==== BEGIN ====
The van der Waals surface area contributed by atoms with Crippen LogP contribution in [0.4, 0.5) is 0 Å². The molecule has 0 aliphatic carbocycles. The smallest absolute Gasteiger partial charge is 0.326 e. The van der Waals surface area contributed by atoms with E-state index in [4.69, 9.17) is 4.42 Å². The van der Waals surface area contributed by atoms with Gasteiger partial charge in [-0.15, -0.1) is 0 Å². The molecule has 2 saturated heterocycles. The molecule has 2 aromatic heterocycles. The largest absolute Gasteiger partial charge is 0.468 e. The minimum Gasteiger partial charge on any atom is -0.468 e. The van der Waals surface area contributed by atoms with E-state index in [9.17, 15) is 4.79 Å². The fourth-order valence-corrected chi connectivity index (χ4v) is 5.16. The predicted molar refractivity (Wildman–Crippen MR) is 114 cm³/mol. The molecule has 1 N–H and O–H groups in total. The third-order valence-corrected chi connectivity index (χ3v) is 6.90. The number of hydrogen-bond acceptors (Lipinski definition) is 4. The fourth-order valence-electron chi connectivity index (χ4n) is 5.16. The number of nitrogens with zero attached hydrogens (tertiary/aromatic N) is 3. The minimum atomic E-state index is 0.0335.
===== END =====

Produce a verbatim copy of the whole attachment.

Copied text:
The van der Waals surface area contributed by atoms with Crippen LogP contribution in [0.4, 0.5) is 0 Å². The molecule has 0 aliphatic carbocycles. The smallest absolute Gasteiger partial charge is 0.326 e. The van der Waals surface area contributed by atoms with E-state index in [4.69, 9.17) is 4.42 Å². The van der Waals surface area contributed by atoms with Gasteiger partial charge in [-0.15, -0.1) is 0 Å². The molecule has 2 saturated heterocycles. The molecule has 2 aromatic heterocycles. The largest absolute Gasteiger partial charge is 0.468 e. The minimum Gasteiger partial charge on any atom is -0.468 e. The van der Waals surface area contributed by atoms with E-state index in [9.17, 15) is 4.79 Å². The fourth-order valence-corrected chi connectivity index (χ4v) is 5.16. The predicted molar refractivity (Wildman–Crippen MR) is 114 cm³/mol. The molecule has 1 N–H and O–H groups in total. The third-order valence-corrected chi connectivity index (χ3v) is 6.90. The number of hydrogen-bond acceptors (Lipinski definition) is 4. The fourth-order valence-electron chi connectivity index (χ4n) is 5.16. The number of nitrogens with zero attached hydrogens (tertiary/aromatic N) is 3. The minimum atomic E-state index is 0.0335.